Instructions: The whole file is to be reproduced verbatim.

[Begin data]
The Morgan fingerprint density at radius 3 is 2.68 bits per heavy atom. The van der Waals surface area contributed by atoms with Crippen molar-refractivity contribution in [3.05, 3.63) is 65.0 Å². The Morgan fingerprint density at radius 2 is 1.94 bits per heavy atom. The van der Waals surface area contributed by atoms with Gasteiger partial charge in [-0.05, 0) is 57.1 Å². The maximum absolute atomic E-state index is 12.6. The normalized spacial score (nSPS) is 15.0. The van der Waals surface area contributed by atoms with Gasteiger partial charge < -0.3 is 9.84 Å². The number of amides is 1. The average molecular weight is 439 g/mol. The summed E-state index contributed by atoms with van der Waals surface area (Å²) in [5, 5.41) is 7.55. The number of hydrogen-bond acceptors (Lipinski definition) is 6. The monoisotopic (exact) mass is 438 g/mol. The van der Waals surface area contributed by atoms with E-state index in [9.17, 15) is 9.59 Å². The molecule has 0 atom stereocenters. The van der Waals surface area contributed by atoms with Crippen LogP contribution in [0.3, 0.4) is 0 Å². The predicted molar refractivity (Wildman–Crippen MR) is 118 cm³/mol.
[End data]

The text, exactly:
The Morgan fingerprint density at radius 3 is 2.68 bits per heavy atom. The van der Waals surface area contributed by atoms with Crippen molar-refractivity contribution in [3.05, 3.63) is 65.0 Å². The Morgan fingerprint density at radius 2 is 1.94 bits per heavy atom. The van der Waals surface area contributed by atoms with Gasteiger partial charge in [-0.05, 0) is 57.1 Å². The maximum absolute atomic E-state index is 12.6. The normalized spacial score (nSPS) is 15.0. The van der Waals surface area contributed by atoms with Gasteiger partial charge < -0.3 is 9.84 Å². The number of amides is 1. The average molecular weight is 439 g/mol. The summed E-state index contributed by atoms with van der Waals surface area (Å²) in [5, 5.41) is 7.55. The number of hydrogen-bond acceptors (Lipinski definition) is 6. The monoisotopic (exact) mass is 438 g/mol. The van der Waals surface area contributed by atoms with E-state index in [9.17, 15) is 9.59 Å². The molecule has 0 atom stereocenters. The van der Waals surface area contributed by atoms with Crippen LogP contribution in [0.3, 0.4) is 0 Å². The predicted molar refractivity (Wildman–Crippen MR) is 118 cm³/mol.